NOTE: My statements are not necessarily my opinions. I often post point-counterpoint essays in which I strongly take one side of an issue and later counter that with antithetical views. This intellectual exercise helps me see the merit in opposing opinions and augments my creativity.

You are much luckier than you think
Reading this article will forever change your life, giving you a new perspective and reason to be happy and feel blessed. Gratitude can increase happiness, so this article will make you happier now and for the rest of your life. Even if you're an atheist, you should thank God for this.

“The hardest arithmetic to master is that which enables us to count our blessings.”
Eric Hoffer

Imagine that you won hundreds of millions of dollars in a multi-state lottery. Then you won it again, not just once but thousands of times in a row. Then someone fell madly in love with you, not your money, who was the most attractive person in the world and the nicest, most considerate, charming, cheerful, intelligent, interesting, affectionate, honest, loyal, and best kisser—ever.

Then you won the Nobel Prize—all of them, year after year.

Then you took up golf and always hit a hole-in-one.

Then you set a world record in every sport, were elected President of the United States, created world peace, solved homelessness and global warming, and were so popular that even your opponent's wife and children voted for you.

You'd feel very fortunate, wouldn't you? You would be incredibly lucky.

Is that how lucky you are? Not even close; you are incomprehensibly more lucky than that. You are millions and billions and trillions of times more lucky.

Really?

Yes, really. How do I know? Statistical probability. Flip a coin: heads or tails, 50-50 odds, easy to understand, right? When chromosomes recombine in the process of meiosis, the chance of your DNA forming — thus, the chance of you existing — is so close to zero it is an absolute wonder that you exist. A professor said that “any couple could have … 70 trillion different possible children.” Even if your parents had billions of children, what is the chance of them creating you? Not zero, but very close to it.

And what was the chance of them finding one another and marrying? Very slim. And what was the chance of them even existing? Very close to zero. To calculate the probability of you even having a 1 in 70 trillion chance of life, start multiplying the almost zero chance of each of your many ancestors living and surviving long enough to reproduce, without doctors, hospitals, paramedics, antibiotics, flu shots, police, grocery stores, and cozy homes.

With each generation, the chance of your genes surviving was vanishingly small: many trillions of times more likely to not occur than occur.

Now consider the countless generations that existed since the dawn of life, with each generation diluting your chance of life from almost zero to almost zero times that: multiplying very, very tiny numbers by very, very tiny numbers gives you numbers that are very, very, very, very tiny: numbers that make winning every lottery seem like a sure bet in comparison. And yet you exist; you beat all those odds. Your life is a miracle beyond comprehension.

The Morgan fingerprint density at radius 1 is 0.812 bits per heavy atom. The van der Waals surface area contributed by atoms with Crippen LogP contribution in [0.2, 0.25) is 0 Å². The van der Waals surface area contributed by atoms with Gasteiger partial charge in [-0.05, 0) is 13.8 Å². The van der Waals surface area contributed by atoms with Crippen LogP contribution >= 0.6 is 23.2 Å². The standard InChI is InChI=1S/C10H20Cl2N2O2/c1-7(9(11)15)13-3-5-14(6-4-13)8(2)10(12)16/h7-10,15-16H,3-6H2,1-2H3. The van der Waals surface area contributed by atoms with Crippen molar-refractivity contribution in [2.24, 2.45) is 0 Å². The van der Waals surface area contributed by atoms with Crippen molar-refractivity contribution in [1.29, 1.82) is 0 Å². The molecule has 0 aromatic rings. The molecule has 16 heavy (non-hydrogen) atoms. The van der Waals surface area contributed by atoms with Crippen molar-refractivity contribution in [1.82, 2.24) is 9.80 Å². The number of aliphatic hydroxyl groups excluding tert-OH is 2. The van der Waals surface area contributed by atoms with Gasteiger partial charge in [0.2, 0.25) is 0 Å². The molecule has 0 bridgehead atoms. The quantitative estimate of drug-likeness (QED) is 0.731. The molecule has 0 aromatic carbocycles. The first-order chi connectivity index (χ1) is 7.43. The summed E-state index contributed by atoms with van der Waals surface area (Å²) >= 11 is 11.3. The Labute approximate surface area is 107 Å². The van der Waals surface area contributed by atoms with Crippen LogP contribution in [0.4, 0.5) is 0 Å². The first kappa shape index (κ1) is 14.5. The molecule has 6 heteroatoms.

But for you to live, there had to be an Earth situated at just the right distance from a star of just the right size: our Sun. Peer into the night sky and you'll see thousands of stars, but there are many more; estimates of the number of stars in the universe range from 70 sextillion (70,000 million million million) to much more: 1024, or a one followed by 24 zeros—a number so big that Einstein couldn't fully wrap his mind around it. Even the low estimate is “about 10 times as many stars as grains of sand on all the world's beaches and deserts.

And guess what? We've yet to detect signs of life anywhere except here on Earth.

But without a number of meteorite impacts at just the right time and place, the history of the Earth would be radically different. Almost certainly, humans wouldn't be here, and even if they were, you and I certainly would not be. You likely also owe your existence to “nickel-eating bacteria [that] may have worsened the world's worst mass die-off,” setting the stage for other life to take its place. That culminated in humans—and you.

From an H2 program, The Universe:

Laura Danly, Ph.D., Griffith Observatory: “Everything in the Universe is determined by the fundamental forces of nature. The strength of those forces are characterized by numbers called fundamental constants that are so sensitive that if they changed by just a little bit, the Universe as we know it wouldn't be here. For example, if the rate of expansion of the Universe right after the Big Bang had changed by one part in a quintillion—a quintillion is one with 18 zeros after it—the Universe would continue to expand, or collapse back on itself, and none of this would be possible.”

To illustrate how big one quintillion is, she said there are about one quintillion grains of sand on Earth. Imagine changing that total by just one grain—an infinitesimal change, but one no greater in extent than the one Dr. Danly cited that made life possible.

I was never one to have an inherent, unquestioning belief in God, but scientific facts like this should make you wonder. Was it really just luck that led to the creation of the Universe and Earth hospitable to life? Criminal courts haven't quantitated what “proof beyond a reasonable doubt” means, but considering how often judges and juries are wrong, it is safe to assume they don't demand one-in-a-million odds. But consider this: One-in-a-million is a trillion (1000 billion, or a million million) times more probable than one-in-a-quintillion!

That fascinating program also discussed how slightly nonuniform distribution of matter allowed stars to form (without stars, there would be no humans; we're primarily made of stardust).

However, it wasn't only earth-shattering events that changed history; mosquito bites, breezes, falling branches, and countless trillions of seemingly inconsequential events shaped history, affecting who lives and who dies—and when they die, all of their possible descendants instantly lose their chance of living.